Plant and Soil

, Volume 289, Issue 1, pp 59–70

Bridging the gap between micro - and macro-scale perspectives on the role of microbial communities in global change ecology

  • T. C. Balser
  • K. D. McMahon
  • D. Bart
  • D. Bronson
  • D. R. Coyle
  • N. Craig
  • M. L. Flores-Mangual
  • K. Forshay
  • S. E. Jones
  • A. E. Kent
  • A. L. Shade
Original Paper

DOI: 10.1007/s11104-006-9104-5

Cite this article as:
Balser, T.C., McMahon, K.D., Bart, D. et al. Plant Soil (2006) 289: 59. doi:10.1007/s11104-006-9104-5

Abstract

In order to understand the role microbial communities play in mediating ecosystem response to disturbances it is essential to address the methodological and conceptual gap that exists between micro- and macro-scale perspectives in ecology. While there is little doubt microorganisms play a central role in ecosystem functioning and therefore in ecosystem response to global change-induced disturbance, our ability to investigate the exact nature of that role is limited by disciplinary and methodological differences among microbial and ecosystem ecologists. In this paper we present results from an interdisciplinary graduate-level seminar class focused on this topic. Through the medium of case studies in global change ecology (soil respiration, nitrogen cycling, plant species invasion and land use/cover change) we highlight differences in our respective approach to ecology and give examples where disciplinary perspective influences our interpretation of the system under study. Finally, we suggest a model for integrating perspectives that may lead to greater interdisciplinary collaboration and enhanced conceptual and mechanistic modeling of ecosystem response to disturbance.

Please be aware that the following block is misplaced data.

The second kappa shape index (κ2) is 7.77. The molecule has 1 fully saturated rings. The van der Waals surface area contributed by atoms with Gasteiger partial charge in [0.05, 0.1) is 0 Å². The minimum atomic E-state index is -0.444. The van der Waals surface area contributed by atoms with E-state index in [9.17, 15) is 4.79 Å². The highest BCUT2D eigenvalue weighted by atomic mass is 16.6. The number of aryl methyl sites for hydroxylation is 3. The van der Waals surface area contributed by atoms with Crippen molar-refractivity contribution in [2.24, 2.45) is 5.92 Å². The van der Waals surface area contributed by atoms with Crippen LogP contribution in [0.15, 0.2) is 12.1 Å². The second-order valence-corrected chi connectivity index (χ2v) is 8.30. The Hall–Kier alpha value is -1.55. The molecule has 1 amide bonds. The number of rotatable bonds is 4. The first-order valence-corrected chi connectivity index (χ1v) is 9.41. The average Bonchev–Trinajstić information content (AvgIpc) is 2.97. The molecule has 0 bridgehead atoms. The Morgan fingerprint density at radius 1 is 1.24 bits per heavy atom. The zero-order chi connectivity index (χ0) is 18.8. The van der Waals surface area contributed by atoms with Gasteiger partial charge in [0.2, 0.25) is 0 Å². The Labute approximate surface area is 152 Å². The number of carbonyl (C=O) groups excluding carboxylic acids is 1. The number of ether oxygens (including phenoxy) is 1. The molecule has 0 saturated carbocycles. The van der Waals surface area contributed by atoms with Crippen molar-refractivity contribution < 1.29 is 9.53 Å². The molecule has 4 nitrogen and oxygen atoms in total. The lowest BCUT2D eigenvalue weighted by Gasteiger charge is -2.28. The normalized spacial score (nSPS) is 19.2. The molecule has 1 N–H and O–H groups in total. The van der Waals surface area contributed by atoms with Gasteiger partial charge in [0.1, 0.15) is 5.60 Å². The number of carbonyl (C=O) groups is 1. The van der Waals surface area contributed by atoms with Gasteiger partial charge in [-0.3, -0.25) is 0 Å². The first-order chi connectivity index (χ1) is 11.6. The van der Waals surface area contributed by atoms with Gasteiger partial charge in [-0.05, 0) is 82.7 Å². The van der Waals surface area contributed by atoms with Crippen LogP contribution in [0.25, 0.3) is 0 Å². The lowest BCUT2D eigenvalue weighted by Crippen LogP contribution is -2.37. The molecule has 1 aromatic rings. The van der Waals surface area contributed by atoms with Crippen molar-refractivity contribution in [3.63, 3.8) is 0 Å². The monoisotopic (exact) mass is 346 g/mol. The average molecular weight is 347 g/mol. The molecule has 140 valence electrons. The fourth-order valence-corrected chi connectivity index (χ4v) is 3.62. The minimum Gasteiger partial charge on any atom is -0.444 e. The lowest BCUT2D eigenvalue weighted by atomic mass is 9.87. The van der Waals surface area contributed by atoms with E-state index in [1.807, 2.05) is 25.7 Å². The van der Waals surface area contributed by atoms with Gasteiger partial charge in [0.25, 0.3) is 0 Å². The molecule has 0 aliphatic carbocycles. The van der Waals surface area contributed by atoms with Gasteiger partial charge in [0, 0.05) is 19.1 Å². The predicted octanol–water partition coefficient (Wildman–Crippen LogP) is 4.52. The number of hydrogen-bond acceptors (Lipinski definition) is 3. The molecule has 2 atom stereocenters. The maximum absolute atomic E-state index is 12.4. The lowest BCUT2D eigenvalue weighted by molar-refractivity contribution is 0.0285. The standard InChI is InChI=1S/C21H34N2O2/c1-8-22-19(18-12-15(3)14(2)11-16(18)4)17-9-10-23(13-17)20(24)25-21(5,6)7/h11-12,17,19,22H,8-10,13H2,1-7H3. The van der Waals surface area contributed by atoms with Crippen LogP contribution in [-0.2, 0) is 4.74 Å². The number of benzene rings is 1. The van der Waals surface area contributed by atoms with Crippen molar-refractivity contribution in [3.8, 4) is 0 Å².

Keywords

Ecosystem ecologyGlobal change ecologyInterdisciplinary researchLand use changeMicrobial ecologyNitrogen cyclingPlant species invasionSoil respiration

Copyright information

© Springer Science+Business Media B.V. 2006

Authors and Affiliations

  • T. C. Balser
    • 1
    • 2
  • K. D. McMahon
    • 3
  • D. Bart
    • 1
  • D. Bronson
    • 4
  • D. R. Coyle
    • 5
  • N. Craig
    • 2
  • M. L. Flores-Mangual
    • 1
  • K. Forshay
    • 6
  • S. E. Jones
    • 3
  • A. E. Kent
    • 3
  • A. L. Shade
    • 3
  1. 1.Department of Soil ScienceUniversity of WisconsinMadisonUSA
  2. 2.Gaylord Nelson Institute for Environmental StudiesUniversity of WisconsinMadisonUSA
  3. 3.Department of Civil and Environmental EngineeringUniversity of WisconsinMadisonUSA
  4. 4.Department of Forest Ecology and ManagementUniversity of WisconsinMadisonUSA
  5. 5.Department of EntomologyUniversity of WisconsinMadisonUSA
  6. 6.Department of ZoologyUniversity of WisconsinMadisonUSA